Go around the horn, A-Rod, Jeter, and Cano. All set there, especially with Cano swinging a hot bat the last three weeks, dispelling rumors of his demise. First base, a sore spot most of the season, is the most frequently mentioned trade possibility on the offensive side. Partially thanks to the merry-go-round of inhabitants underperforming most of the season, though I feel the rumors persisted because critics needed to point the finger somewhere when the offense was struggling to score runs and first base is the only lineup spot not solidified. Potential trades continue floating through the grapevine, notably A’s backup Dan Johnson. If anyone feels Johnson, or a Shea Hillebrand, also mentioned before inking a minor league deal with San Diego, will be a difference maker, I have a bridge you might want to buy. Andy Phillips finally looks comfortable, and somewhere Doug Mientkiewicz lurks.

The red hot Hideki Matsui, a rejuvenated Bobby Abreu, and the young and old platoon of Johnny Damon and Melky Cabrera, round out the lineup. Again, due to contracts, age, and current performance, the outfield is set.

Depending on who you ask, Jason Giambi intends to play in August, the question remains where. Giambi should never defensively take the field again for the Yankees. He ranks somewhere between putrid and unwatchable. Damon already consumes the DH role, a move back to CF puts Melky Cabrera, a far superior defensive player and budding offensive contributor, on the bench, transforming the Yanks into a station to station, home run hitting lineup, with below average defense. If Giambi brings his 35 home run stick to the plate, the shear threat is worthwhile. Given his early season performance, and about three months vacation hurting timing at the plate, do not count on Giambi. In fact, Giambi returning hurts the team. It forces Torre to play him, potentially inserting an automatic out into the middle of the lineup, while hurting the defense as documented above. Giambi just disappearing better serves the Yanks.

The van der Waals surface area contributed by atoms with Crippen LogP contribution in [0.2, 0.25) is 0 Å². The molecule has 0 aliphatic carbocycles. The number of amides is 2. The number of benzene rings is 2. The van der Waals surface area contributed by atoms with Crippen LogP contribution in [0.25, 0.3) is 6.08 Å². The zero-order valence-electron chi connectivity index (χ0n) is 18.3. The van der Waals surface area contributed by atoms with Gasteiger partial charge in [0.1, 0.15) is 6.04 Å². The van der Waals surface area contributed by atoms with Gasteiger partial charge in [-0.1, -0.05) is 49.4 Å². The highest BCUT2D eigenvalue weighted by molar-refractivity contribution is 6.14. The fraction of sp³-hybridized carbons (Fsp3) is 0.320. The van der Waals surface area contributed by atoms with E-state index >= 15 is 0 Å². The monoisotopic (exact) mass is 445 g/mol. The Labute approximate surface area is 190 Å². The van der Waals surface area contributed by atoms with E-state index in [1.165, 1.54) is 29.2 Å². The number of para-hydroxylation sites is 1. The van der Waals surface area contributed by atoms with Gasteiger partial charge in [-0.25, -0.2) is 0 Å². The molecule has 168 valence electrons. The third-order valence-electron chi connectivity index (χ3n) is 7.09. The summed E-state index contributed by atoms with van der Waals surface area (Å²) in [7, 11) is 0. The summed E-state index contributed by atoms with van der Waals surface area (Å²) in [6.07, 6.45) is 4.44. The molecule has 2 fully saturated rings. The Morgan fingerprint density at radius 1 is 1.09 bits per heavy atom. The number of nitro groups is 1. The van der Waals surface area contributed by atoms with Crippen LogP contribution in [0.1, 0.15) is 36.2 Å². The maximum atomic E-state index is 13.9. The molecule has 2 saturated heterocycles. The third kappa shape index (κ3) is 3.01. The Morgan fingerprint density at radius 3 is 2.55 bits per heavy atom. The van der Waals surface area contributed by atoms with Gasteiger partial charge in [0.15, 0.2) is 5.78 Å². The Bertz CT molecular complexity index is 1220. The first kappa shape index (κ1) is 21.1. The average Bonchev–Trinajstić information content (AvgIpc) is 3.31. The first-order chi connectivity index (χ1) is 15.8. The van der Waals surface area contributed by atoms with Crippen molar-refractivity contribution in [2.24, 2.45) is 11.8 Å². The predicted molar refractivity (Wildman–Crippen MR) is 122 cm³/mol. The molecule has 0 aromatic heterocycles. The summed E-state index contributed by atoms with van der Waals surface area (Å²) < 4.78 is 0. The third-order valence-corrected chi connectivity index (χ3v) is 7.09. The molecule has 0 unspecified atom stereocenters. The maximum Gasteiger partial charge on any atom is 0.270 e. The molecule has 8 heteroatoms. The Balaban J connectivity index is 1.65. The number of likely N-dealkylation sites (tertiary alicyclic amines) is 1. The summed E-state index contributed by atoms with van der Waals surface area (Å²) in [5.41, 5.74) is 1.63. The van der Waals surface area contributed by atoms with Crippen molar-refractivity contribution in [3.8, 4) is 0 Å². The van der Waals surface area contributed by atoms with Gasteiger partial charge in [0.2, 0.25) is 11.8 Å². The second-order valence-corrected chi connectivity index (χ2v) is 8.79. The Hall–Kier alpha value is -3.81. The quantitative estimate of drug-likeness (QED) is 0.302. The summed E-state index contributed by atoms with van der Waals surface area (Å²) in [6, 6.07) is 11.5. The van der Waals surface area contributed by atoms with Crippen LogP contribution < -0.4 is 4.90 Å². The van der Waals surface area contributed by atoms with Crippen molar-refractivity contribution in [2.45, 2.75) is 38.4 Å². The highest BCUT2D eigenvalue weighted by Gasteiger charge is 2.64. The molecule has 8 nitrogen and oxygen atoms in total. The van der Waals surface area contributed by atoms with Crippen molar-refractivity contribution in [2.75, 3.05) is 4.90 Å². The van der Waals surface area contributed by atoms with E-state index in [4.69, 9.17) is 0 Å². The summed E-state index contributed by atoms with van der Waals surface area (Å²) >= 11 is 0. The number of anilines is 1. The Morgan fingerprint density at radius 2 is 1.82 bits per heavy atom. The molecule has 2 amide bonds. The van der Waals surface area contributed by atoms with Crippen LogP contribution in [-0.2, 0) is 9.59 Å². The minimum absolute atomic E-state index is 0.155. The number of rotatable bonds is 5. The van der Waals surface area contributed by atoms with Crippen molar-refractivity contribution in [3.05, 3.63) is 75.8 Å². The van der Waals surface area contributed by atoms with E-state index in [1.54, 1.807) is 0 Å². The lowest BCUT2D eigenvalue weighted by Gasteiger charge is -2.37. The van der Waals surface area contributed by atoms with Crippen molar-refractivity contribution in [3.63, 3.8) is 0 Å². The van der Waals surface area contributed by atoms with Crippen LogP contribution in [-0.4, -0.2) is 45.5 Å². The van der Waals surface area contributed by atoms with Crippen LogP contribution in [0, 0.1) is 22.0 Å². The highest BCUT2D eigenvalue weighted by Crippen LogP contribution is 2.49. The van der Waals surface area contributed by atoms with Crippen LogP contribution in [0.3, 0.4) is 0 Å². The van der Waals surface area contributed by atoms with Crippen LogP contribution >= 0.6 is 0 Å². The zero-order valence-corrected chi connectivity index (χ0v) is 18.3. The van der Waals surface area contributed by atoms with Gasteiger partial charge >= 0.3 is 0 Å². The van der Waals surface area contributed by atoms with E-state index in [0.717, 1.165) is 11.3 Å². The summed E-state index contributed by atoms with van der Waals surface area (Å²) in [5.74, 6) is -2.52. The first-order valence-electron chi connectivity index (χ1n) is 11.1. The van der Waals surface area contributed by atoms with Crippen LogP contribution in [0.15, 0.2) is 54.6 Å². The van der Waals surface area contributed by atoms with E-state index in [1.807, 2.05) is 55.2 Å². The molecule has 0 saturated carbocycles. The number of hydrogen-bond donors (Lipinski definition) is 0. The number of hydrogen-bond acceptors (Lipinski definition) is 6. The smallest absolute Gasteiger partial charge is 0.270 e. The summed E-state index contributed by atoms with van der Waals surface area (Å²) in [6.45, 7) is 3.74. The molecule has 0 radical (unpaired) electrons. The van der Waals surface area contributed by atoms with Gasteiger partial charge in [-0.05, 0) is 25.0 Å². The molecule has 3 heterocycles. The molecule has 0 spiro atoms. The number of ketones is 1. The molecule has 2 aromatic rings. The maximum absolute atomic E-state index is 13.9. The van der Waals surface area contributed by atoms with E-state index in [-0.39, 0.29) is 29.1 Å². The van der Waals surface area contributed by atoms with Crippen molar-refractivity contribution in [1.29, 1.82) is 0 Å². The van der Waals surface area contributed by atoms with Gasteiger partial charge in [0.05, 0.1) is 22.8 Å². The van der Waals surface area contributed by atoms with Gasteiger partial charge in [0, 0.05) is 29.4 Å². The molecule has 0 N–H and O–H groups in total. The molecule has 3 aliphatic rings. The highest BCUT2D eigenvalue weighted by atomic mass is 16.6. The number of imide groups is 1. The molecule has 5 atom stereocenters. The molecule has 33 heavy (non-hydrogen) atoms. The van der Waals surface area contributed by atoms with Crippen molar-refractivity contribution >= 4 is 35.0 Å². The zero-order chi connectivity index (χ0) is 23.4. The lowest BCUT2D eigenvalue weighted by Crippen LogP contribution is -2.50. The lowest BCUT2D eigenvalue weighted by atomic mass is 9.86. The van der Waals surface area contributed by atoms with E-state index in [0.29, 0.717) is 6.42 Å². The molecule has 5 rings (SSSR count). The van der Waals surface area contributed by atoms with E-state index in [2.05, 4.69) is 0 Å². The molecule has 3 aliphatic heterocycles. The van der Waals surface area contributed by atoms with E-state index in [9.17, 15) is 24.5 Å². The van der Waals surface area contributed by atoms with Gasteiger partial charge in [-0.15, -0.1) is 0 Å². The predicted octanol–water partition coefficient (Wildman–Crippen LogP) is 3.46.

Of course, if Damon is traded that changes. Rumors circulated that New York is offering the aging CF, and the remaining 2 ½ years on his ill fated, around the league. The sheer rumor signifies Cashman and the front office brass admit their mistake. When healthy, and performing, Damon is a lightning rod leadoff hitter. Injuries, a refusal to go on the DL, age, and a slower bat, has relegated Damon to a shell of the “idiot” leader from Boston. Finding a taker remains another story. Barring a major injury elsewhere in the league, the contenders can do without a broken down Damon, while long term contracts do not fit rebuilding situations.

One player surprisingly drawing interest is Kei Igawa. Another situation where the Cashman and company admit a mistake, without directly saying it, finding a taker for Igawa is likelier than Damon. Igawa has shown one glimmer of hope that he can pitch in the majors, his strikeout total. Since returning Igawa fans about a batter per IP, substantiating his Japanese statistics. Control remains his undoing. Igawa walks close to a batter an inning, while consistently falling behind in counts allowing opposing hitters to tee off on his below average fastball. Maybe pitching in NY is overwhelming, or the transition to America, or he may simply not be good, but lefty pitchers always get second, and third lives. With no spot for the Kei-man, Igawa will move, the only question is now or after the season, and how much of the contract the Yanks must pay. Cashman only wishes he could trade the posting fee along with him.

The non-waiver deadline lurks tomorrow, followed by another month of rumors before the waiver deadline. Outside of bench player, or middle reliever, Scranton will provide the Yankees biggest acquisitions. After already cutting the lead in half since the All-Star break, Chamberlain and Hughes may just be the youthful shot in the arm that carries the Yanks past Cleveland.


Post a Comment

<< Home